AOH and AME were purchased from Sigma-Aldrich Chemie GmbH (Taufkirchen, Germany). 4-OH-AOH and 4-OH-AME were chemically synthesized as shown in Fig. 1. Experimental details are described in the Online Resource 1. The products were purified by semi-preparative HPLC (Knauer, Germany), characterized by NMR spectroscopy (Bruker Avance UltraShield 400, Ettlingen, Germany) and HRMS analysis (Thermo Scientific LTQ Orbitrap XL Hybrid FTMS, Waltham, MA, USA), and their purity (>95 %) was analyzed by HPLC-DAD (Agilent 1200, Waldbronn, Germany) at a wavelength of 340 nm. Etoposide (ETO) was bought from Sigma-Aldrich (Taufkirchen, Germany). Kinetoplast DNA (kDNA) and topoisomerase IIα were obtained from TopoGEN\ (Port Orange, FL, USA). Topoisomerase IIα and IIβ-specific rabbit polyclonal antibodies, specific rabbit polyclonal IgG antibody (sc-101762) and goat anti-rabbit IgG-HRP antibody (sc-2004) were purchased from Santa Cruz Biotechnology (Heidelberg, Germany). The DNA repair enzyme formamidopyrimidine-DNA-glycosylase (FPG) from Escherichia coli was obtained from New England Biolabs (Frankfurt am Main, Germany). Sulfatase (from Aerobacter aerogenes, Type VI) and β-glucuronidase (from E. coli) were purchased from Sigma-Aldrich Chemie GmbH (Taufkirchen, Germany). All other chemicals and reagents were purchased from Carl Roth GmbH Co. KG (Karlsruhe, Germany) or Sigma-Aldrich Chemie GmbH unless stated otherwise.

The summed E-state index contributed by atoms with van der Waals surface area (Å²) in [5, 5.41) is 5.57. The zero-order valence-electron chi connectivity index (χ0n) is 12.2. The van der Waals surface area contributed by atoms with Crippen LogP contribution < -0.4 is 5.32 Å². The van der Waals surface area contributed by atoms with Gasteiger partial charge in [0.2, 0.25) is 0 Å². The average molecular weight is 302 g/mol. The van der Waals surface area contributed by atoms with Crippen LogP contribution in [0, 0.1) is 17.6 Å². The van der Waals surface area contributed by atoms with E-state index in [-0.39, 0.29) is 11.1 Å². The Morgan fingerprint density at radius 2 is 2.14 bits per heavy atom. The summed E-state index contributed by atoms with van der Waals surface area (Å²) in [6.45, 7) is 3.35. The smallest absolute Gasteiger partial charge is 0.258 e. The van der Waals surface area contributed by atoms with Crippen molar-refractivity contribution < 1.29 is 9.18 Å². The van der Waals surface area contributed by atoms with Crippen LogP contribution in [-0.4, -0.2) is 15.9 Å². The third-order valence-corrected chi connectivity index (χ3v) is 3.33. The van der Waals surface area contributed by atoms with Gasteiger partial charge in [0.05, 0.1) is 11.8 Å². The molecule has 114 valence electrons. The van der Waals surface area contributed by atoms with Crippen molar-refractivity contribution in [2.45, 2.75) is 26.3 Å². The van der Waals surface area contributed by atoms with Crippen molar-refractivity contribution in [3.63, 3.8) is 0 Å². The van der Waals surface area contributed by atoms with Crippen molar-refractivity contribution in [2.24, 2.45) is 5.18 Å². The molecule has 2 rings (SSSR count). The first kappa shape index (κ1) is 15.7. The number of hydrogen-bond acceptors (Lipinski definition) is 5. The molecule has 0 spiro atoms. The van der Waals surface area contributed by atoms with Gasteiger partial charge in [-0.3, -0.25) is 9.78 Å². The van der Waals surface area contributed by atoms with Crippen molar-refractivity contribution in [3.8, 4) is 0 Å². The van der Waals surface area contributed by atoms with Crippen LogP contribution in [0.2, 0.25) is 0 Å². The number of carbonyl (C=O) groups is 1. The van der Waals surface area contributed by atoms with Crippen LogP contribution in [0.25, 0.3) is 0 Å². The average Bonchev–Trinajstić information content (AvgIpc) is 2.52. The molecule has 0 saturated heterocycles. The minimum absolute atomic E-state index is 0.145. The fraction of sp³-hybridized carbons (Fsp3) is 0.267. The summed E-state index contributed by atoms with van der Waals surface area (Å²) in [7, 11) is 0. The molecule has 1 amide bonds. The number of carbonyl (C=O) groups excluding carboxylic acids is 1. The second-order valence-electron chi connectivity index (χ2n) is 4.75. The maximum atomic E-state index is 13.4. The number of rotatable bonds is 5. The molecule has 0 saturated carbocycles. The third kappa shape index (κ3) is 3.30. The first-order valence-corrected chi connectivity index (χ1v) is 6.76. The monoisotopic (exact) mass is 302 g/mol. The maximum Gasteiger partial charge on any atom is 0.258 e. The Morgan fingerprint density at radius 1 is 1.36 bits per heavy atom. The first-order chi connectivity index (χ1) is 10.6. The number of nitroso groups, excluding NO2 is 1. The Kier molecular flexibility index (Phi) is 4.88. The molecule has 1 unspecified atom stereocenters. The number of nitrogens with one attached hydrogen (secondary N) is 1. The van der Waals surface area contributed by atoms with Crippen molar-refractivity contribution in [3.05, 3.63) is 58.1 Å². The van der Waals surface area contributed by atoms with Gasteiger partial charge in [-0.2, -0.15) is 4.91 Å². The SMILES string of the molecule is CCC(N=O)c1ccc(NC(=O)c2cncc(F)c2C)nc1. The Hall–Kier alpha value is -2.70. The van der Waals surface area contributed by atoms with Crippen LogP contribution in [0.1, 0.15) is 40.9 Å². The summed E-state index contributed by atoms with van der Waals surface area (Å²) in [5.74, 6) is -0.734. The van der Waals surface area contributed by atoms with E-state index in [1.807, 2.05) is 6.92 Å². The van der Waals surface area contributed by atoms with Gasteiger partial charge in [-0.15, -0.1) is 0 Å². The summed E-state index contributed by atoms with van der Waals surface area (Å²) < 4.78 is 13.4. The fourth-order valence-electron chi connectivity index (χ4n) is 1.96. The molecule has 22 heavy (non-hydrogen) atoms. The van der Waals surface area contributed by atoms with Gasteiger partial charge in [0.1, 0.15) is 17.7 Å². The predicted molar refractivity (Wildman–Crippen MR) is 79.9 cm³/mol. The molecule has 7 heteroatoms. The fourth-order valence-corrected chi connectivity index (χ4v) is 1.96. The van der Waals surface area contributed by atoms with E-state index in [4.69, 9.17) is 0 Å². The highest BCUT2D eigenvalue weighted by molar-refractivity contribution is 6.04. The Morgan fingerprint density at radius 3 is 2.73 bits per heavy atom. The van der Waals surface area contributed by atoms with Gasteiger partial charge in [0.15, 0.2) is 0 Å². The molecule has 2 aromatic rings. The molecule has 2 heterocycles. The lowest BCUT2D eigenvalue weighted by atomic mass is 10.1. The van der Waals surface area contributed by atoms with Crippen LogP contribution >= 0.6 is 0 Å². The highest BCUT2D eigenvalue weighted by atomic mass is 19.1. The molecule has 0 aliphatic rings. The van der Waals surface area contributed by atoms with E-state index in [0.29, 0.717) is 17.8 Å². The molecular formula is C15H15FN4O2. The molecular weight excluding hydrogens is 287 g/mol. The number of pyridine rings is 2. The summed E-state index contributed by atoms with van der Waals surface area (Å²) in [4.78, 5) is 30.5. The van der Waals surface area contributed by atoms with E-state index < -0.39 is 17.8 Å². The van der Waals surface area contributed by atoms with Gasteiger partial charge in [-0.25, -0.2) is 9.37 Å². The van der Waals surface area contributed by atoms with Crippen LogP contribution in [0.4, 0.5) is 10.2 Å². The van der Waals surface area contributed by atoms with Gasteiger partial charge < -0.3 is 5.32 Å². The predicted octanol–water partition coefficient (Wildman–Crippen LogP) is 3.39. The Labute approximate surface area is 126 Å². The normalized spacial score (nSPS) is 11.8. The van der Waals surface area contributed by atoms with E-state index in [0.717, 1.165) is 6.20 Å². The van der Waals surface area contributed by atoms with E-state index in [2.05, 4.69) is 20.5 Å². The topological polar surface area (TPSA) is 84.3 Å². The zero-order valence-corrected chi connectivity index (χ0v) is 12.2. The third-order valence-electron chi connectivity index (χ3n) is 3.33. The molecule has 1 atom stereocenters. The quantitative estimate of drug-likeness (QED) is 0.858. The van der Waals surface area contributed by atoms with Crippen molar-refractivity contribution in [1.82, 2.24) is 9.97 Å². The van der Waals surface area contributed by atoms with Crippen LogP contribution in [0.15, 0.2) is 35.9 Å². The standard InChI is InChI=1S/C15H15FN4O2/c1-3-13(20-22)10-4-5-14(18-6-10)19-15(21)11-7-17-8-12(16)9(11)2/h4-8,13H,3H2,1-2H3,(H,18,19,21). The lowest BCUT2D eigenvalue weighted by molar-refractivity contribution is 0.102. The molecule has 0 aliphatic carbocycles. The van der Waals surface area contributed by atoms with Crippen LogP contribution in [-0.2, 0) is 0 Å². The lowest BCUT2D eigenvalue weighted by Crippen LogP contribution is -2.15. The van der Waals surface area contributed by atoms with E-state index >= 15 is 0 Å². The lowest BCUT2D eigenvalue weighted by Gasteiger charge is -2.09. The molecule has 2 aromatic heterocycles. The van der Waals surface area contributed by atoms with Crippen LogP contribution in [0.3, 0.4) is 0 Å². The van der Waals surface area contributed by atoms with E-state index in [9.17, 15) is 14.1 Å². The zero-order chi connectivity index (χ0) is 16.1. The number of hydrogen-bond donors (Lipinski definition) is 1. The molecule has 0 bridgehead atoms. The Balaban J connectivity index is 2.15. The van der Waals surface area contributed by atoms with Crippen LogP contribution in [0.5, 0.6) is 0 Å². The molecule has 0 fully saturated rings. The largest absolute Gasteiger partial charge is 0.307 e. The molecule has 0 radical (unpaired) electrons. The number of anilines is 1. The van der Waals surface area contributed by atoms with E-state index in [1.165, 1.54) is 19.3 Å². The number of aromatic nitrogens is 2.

The human esophageal carcinoma cell line KYSE510 was obtained from the German Collection of Microorganisms and Cell Cultures GmbH (DSMZ, Braunschweig, Germany). Culture media and supplements were purchased from GIBCO Invitrogen (Karlsruhe, Germany). KYSE510 cells were cultivated in Rosswell Park Memorial Institute (RPMI) 1640 medium supplemented with 10 % fetal calf serum (FCS) and 1 % penicillin/streptomycin (50 units/mL and 50 µg/mL, respectively). The Chinese hamster ovary cell line CHO-ARE-luciferase as described in Heiss et al. (Heiss et al. 2014) was cultivated in Dulbecco’s Modified Eagle’s Medium (DMEM) with 10 % FCS, 4 µg/mL puromycin and 1 % l-glutamine. Both cell lines grew in humidified incubators at 37 °C and 5 % CO2. Cells were routinely tested for the absence of mycoplasma contamination.
Cytotoxicity assay (WST-1)
Mitochondrial activity as a measure of cytotoxicity was determined in KYSE510 esophageal carcinoma cells with the WST-1 test kit (Roche Applied Science, Mannheim, Germany). 2-(4-Iodophenyl)-3-(4-nitrophenyl)-5-(2,4-disulfophenyl)-2H-tetrazolium is reduced to a water-soluble formazan salt by mitochondrial enzymes of the cells. The formazan salt can be detected photometrical. 1,300 KYSE510 cells/well were seeded in 96-well plates and cultivated for 48 h. Thereafter, cells were incubated with AOH and 4-OH-AOH or the positive control Triton X-100 for 24 h in serum-containing medium. The assay was performed according to the manufacturer’s protocol, and absorbance was measured at 450 nm with a reference wavelength of 650 nm with a plate reader (Victor3 V, Perkin Elmer, Waltham, MA, USA). Cell viability was specified as mitochondrial activity and calculated as treated cells to control cells × 100 (% T/C).